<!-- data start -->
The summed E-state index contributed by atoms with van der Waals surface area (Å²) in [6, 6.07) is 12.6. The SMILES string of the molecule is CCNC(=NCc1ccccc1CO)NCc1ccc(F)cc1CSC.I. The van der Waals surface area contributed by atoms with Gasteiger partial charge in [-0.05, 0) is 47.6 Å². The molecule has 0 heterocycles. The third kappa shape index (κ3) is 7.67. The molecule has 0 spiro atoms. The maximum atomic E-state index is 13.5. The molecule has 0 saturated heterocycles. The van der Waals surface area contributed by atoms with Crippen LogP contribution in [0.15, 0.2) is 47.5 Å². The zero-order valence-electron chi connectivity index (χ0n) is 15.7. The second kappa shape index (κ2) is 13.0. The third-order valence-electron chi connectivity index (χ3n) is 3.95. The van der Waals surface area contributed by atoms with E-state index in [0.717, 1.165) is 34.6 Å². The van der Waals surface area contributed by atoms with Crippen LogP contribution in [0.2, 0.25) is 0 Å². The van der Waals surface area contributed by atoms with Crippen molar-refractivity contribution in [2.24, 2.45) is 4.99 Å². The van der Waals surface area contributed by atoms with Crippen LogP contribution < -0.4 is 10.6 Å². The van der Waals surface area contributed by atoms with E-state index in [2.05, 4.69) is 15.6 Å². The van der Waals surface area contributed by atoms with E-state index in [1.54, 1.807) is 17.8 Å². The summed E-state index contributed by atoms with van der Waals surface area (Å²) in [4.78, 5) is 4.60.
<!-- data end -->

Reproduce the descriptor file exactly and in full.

The summed E-state index contributed by atoms with van der Waals surface area (Å²) in [6, 6.07) is 12.6. The SMILES string of the molecule is CCNC(=NCc1ccccc1CO)NCc1ccc(F)cc1CSC.I. The van der Waals surface area contributed by atoms with Gasteiger partial charge in [-0.05, 0) is 47.6 Å². The molecule has 0 heterocycles. The third kappa shape index (κ3) is 7.67. The molecule has 0 spiro atoms. The maximum atomic E-state index is 13.5. The molecule has 0 saturated heterocycles. The van der Waals surface area contributed by atoms with Crippen LogP contribution in [0.15, 0.2) is 47.5 Å². The zero-order valence-electron chi connectivity index (χ0n) is 15.7. The second kappa shape index (κ2) is 13.0. The third-order valence-electron chi connectivity index (χ3n) is 3.95. The van der Waals surface area contributed by atoms with E-state index in [0.717, 1.165) is 34.6 Å². The van der Waals surface area contributed by atoms with Crippen LogP contribution in [0.2, 0.25) is 0 Å². The van der Waals surface area contributed by atoms with Crippen molar-refractivity contribution in [2.24, 2.45) is 4.99 Å². The van der Waals surface area contributed by atoms with Crippen LogP contribution < -0.4 is 10.6 Å². The van der Waals surface area contributed by atoms with E-state index in [2.05, 4.69) is 15.6 Å². The van der Waals surface area contributed by atoms with E-state index in [1.54, 1.807) is 17.8 Å². The summed E-state index contributed by atoms with van der Waals surface area (Å²) in [4.78, 5) is 4.60.